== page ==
As far as radiant heat is concerned, I think the cost to run it is much higher than other heating methods. Don’t skimp on insulation; a 10’ minimum ceiling height; plenty of electrical outlets, 20 amp for outlets, 15 amp for lighting (only); 200 amp electric service; dedicated 220 for each machine. Don’t use propane heaters. They put out a lot of moisture. Get a good dust collector system right off the bat. Use 8’ fluorescent lighting for general lighting and LED or xenon for task lights. Plumb the shop for compressed air and provide at least a 3hp oil lubed belt drive compressor; no oil-free please. I would use a metal roof; doors large enough for handling materials and machines. Consider grade. You don’t want the shop to ever get flooded. In my shop, I installed an electric furnace/air conditioner when I replaced the one in the house with a bigger unit. Am I satisfied with my shop as it now stands? Hell, no; there are lots more things I can do. remember your priorities will change as you go through life, so the shop you designed three years ago doesn’t suit your present needs. That’s just how the cookie crumbles. Always keep in mind the possibilities for a change in he future, so you can plan for it in advance.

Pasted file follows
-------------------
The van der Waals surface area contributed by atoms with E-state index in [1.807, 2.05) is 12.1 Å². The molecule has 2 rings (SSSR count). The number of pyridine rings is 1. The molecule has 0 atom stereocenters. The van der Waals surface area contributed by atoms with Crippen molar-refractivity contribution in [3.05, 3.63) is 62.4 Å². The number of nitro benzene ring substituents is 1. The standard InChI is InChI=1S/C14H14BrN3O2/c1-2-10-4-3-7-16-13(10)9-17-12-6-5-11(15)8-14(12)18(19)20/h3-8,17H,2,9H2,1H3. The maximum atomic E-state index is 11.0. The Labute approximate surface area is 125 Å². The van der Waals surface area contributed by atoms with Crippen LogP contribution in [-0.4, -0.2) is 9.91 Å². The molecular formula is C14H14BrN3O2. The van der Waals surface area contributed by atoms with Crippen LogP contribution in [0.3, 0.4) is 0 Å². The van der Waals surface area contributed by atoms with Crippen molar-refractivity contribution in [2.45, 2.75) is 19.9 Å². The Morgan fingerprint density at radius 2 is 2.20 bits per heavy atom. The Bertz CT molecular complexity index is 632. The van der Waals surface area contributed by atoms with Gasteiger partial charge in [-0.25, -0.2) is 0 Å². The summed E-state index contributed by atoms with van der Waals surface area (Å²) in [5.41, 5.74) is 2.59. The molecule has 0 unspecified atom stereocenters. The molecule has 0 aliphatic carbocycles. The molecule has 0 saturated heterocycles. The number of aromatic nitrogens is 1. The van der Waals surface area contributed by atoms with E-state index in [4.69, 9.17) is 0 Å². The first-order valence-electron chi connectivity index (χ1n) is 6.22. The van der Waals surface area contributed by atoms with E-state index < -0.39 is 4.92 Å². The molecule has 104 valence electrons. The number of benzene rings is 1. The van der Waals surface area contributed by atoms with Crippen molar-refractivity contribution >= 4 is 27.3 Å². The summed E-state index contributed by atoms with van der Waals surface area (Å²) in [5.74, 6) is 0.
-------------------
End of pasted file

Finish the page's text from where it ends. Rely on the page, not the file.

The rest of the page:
Down here in South Mississippi, my conditions will be different from yours in Pennsylvania. I have to take into account, hurricanes and flooding in my design. Yours will be different.

View teejk's profile

teejk

1215 posts in 1372 days


#7 posted 07-14-2013 07:22 PM